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Mutual Funds

Overseas Outlook

The credit crisis barely touched the likes of China, India, Indonesia and Brazil. Bank of America Merrill Lynch thinks emerging economies will expand by 6% in 2010 (8% in Asia), or more than twice what it expects for developed nations. However, foreign stocks -- especially emerging-markets shares, which soared 69% in 2009 through November 6 -- are unlikely to continue their remarkable ascent.

Because growth in Europe and Japan is anemic, Sarah Ketterer, co-manager of Causeway International Value, likes firms with strong positions in developing countries. Her plays on this theme include British American Tobacco (symbol BTI), Siemens (SI) of Germany and Japanese robotics king Fanuc (which doesn’t trade in the U.S.). “Exposure to China and other emerging markets is more important than ever before,” says Ketterer.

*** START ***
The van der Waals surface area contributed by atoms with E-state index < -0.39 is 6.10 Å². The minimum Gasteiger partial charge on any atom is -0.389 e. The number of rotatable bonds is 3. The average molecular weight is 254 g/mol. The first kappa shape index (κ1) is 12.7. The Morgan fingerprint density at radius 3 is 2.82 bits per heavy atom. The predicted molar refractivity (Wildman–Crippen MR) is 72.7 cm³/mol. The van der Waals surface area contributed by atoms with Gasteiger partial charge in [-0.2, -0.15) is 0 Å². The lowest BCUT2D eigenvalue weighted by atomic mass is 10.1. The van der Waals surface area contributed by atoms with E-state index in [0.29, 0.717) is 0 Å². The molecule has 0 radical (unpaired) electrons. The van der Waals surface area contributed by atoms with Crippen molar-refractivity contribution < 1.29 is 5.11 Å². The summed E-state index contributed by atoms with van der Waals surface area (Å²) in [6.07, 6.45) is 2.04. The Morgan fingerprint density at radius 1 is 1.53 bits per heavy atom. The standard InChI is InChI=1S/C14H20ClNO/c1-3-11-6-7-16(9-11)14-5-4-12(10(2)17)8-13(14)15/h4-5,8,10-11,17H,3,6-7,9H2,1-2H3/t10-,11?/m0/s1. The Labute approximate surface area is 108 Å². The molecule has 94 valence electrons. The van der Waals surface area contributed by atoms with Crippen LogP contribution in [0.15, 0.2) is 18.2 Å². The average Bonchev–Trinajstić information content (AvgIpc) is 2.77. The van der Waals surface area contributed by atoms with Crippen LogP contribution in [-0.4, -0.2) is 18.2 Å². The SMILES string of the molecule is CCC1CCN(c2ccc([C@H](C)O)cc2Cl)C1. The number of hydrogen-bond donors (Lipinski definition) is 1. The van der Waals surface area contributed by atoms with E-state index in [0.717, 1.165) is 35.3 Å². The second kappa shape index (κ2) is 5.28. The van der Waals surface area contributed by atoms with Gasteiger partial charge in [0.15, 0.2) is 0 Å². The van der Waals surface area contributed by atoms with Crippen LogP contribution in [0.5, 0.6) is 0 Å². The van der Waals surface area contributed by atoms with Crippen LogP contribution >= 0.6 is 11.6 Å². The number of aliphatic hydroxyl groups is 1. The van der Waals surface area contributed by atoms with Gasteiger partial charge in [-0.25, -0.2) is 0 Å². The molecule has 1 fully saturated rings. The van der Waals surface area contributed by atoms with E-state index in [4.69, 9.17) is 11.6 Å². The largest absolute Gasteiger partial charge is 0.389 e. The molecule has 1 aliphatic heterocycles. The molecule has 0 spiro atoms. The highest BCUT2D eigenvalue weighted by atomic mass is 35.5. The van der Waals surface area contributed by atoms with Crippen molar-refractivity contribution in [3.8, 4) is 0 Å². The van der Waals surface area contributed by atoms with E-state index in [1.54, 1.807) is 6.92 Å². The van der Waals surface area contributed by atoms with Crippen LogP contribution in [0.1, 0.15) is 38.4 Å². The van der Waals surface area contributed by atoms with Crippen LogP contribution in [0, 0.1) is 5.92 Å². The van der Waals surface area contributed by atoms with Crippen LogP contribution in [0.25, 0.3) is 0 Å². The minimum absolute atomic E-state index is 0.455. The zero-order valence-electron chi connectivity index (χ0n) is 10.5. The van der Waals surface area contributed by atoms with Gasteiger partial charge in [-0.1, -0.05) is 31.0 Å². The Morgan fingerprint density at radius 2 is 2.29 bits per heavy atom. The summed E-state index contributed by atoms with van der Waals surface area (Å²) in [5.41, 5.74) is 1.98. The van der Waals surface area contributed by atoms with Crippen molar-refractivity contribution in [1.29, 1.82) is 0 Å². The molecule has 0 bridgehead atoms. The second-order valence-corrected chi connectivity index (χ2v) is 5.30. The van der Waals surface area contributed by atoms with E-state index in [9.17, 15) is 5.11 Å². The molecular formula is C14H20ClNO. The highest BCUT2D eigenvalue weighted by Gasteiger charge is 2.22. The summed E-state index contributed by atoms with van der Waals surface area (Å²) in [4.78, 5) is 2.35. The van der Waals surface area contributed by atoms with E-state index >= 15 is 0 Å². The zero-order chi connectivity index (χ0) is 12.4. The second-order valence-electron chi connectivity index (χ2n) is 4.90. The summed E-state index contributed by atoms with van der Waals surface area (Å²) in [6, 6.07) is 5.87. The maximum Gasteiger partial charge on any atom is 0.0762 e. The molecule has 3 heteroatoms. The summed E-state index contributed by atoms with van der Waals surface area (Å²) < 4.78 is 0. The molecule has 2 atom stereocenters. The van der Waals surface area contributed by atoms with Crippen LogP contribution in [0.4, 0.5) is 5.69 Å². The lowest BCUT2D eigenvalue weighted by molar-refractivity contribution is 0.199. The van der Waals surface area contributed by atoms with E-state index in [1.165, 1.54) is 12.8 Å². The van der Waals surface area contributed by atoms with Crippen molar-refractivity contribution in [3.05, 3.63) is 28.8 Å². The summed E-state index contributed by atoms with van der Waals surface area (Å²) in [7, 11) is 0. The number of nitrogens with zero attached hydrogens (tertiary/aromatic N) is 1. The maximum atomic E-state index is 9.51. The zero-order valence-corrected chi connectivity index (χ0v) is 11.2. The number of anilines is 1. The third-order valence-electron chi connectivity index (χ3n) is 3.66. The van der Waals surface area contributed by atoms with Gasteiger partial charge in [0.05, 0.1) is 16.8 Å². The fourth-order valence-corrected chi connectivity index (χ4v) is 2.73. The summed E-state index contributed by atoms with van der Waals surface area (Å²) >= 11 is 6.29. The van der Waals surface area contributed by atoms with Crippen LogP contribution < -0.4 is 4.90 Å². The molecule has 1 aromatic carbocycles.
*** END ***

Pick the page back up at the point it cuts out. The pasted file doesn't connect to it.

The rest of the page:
Among emerging-markets stocks themselves, investors are searching for local beneficiaries of rising domestic consumption. Says Simon Hallett, manager of Harding Loevner Emerging Markets fund: “The big story of the next ten years will be more savings in the developed world, and less savings and greater consumer spending in the emerging markets.”

Robert Horrocks, co-manager of Matthews Asian Growth & Income, says this theme will certainly play out in the part of the world he follows. He assumes, for instance, that sluggish demand in the developed world will knock two percentage points off China’s economic growth. Under pressure to maintain growth of at least 7%, the Chinese government will work to stimulate domestic demand.

If you prefer funds, you can invest abroad through such stalwarts as Dodge & Cox International Stock (DODFX) and T. Rowe Price Emerging Markets Stock (PRMSX), both members of the Kiplinger 25.